The pilot project has blanketed Ta Van which has what could be “the worst communications infrastructure in the country”. The 2Mbps downlink and a 512Kps uplink Internet access, should pave the way for voice-over-Internet protocol and other data services.
It currently has a footprint covering 14 Asia-Pacific countries, including Cambodia, China, Laos, Myanmar (Burma), Australia and New Zealand.
Users in Ta Van are now enjoying Internet services free, but its backers believe the WiMax/satellite technique is commercially feasible even for relatively cash-strapped regions. According to Intel’s, calculations, the service could be offered for about $25 per end user connection per month, and could also bring in revenues by allowing communities to set up businesses, such as Internet cafes for tourists.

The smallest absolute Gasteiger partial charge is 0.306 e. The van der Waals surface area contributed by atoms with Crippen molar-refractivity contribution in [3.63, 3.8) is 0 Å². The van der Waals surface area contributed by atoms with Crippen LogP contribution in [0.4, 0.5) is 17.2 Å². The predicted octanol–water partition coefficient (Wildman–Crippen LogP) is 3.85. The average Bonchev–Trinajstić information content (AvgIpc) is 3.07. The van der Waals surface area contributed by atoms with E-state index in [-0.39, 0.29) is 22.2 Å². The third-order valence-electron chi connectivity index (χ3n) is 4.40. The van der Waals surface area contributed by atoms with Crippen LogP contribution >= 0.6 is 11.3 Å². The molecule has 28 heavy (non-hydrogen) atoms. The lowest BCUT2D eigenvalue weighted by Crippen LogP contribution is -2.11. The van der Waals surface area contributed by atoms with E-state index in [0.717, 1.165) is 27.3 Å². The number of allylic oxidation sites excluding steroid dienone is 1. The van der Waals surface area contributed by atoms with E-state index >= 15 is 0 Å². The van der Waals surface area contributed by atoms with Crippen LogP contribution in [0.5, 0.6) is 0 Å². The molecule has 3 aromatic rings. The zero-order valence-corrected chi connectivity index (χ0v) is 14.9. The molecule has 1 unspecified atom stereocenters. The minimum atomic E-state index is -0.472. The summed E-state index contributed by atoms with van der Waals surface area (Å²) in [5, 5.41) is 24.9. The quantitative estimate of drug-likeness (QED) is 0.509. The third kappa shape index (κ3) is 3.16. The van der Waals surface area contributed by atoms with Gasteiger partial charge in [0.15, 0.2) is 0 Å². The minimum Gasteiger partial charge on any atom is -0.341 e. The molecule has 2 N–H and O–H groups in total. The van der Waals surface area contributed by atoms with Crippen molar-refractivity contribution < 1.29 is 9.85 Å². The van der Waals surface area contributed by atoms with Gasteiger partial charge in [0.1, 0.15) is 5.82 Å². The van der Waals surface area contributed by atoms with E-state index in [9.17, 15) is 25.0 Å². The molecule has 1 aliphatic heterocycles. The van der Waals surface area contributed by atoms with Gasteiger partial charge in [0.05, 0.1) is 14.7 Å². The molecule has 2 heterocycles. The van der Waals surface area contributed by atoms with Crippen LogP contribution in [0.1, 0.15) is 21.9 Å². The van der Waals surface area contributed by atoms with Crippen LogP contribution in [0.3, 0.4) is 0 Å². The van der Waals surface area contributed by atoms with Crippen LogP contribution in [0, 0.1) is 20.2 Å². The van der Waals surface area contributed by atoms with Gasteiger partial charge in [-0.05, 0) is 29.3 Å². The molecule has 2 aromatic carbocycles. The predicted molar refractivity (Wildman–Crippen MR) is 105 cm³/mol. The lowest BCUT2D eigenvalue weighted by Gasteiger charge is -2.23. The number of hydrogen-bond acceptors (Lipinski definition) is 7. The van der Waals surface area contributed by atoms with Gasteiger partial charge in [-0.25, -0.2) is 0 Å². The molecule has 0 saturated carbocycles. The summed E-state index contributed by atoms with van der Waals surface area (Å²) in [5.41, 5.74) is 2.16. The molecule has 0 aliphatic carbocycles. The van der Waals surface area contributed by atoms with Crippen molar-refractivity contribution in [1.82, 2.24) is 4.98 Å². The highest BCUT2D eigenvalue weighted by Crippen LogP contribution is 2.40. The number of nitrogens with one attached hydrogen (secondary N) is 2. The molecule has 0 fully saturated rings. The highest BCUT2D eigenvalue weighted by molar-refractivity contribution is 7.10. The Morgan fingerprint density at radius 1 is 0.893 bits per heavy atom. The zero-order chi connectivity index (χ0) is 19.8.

The second-phase WiMAX rollout will link the WiMAX base station to an IPStar satellite. The second phase is expected to be completed in October. The new IPSTAR maXX allows IPSTAR to be efficiently deployed in multiple-user broadband environments such as for Community Internet Centers, Multi-dwelling Units (MDU), Internet Cafes, university campuses and corporate offices.
The hope is that traditional industries such as agriculture and forestry can use the new telecoms infrastructure to grow their business and perhaps attract more cross-border trade with China. Another hope is to attract foreign investment to the region.